Sing a Song of Tuna Fish: Hard-to-Swallow Stories from Fifth Grade -- Esme Raji Codell

I loved Esme Raji Codell's other two books.  Adored them.  I was really, really looking forward to this one--not only did I love the others, but Booklist had given it a starred review.  I was the one who actually requested that the library purchase it.

It's a collection of essays (more a collection of her memories, really) about growing up broke (never poor) in Chicago.  The description on the book flap mentions a story about Esme and her mom egging a fancy car and another one about staging a fist fight with her best friend to avoid her dreaded piano lessons.  Sounds great, right?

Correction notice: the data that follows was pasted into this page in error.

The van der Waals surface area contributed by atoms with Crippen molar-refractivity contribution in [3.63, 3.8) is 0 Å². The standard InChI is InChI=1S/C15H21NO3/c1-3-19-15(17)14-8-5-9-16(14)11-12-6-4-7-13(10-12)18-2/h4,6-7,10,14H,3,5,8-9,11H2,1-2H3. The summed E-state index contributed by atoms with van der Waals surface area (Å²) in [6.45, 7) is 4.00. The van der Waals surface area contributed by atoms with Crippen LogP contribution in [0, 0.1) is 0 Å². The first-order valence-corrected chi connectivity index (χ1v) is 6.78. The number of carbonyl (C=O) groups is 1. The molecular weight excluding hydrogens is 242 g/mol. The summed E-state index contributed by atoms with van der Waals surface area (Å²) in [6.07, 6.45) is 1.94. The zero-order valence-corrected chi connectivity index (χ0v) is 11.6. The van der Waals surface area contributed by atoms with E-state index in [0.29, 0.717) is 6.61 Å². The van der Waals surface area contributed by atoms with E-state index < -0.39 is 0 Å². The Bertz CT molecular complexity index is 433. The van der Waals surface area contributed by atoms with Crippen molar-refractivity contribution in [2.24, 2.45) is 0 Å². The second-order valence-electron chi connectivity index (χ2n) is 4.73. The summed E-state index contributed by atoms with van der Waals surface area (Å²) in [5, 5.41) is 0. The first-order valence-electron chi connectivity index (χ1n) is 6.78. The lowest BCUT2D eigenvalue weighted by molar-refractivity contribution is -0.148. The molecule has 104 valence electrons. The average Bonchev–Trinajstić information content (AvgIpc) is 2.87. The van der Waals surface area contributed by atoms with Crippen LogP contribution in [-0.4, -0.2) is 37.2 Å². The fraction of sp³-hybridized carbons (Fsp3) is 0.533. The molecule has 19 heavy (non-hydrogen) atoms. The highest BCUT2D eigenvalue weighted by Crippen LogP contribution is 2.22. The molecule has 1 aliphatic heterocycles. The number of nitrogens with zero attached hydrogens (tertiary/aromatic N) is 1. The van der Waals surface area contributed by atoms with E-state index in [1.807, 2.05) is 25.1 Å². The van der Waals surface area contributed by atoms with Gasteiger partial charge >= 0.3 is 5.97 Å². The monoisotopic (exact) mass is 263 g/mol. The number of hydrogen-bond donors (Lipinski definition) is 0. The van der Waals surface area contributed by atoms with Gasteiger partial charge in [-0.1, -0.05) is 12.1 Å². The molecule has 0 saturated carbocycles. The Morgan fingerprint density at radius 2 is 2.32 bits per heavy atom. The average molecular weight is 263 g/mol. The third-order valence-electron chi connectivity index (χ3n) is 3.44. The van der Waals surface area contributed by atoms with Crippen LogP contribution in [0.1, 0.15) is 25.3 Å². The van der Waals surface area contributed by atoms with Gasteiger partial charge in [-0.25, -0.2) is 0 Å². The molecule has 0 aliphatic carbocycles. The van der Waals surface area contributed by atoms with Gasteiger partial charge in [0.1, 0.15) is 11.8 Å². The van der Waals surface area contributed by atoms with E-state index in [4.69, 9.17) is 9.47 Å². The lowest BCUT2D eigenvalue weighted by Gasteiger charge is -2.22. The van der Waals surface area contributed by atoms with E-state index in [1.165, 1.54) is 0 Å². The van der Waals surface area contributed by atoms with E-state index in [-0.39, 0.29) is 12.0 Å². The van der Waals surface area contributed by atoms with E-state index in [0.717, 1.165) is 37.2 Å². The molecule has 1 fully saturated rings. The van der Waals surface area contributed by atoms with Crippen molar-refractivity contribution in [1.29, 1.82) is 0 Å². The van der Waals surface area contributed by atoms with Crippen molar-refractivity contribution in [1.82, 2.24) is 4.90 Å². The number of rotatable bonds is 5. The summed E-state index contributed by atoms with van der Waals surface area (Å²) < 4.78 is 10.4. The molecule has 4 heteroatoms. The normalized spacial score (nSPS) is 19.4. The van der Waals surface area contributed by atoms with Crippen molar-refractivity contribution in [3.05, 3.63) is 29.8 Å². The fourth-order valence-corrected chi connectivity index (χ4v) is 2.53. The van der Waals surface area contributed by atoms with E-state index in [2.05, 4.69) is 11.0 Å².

I loved the illustrations.

The text was kind of a disappointment.

Like quite a few memoirs geared toward the younger set, I don't think that this one will be particularly attractive towards the intended audience.  Not only because of the references that they won't catch (she explained some of them, but I thought she came off as pretty condescending), but because of the voice she used.  I just don't think that the reminiscent voice works well in juvenile literature.  I'm sure that there are exceptions, but for the most part, I don't like it.  It's fine in adult books.  Maybe it goes back to the condescending thing?  I'm not sure.  Either way, it doesn't work for me. 

There were essays that I really enjoyed--the ones on religion and education, specifically--but overall?  Pretty weak.  I'll still watch for her next book, though.  Her first two were so wonderful that I won't give up on her easily.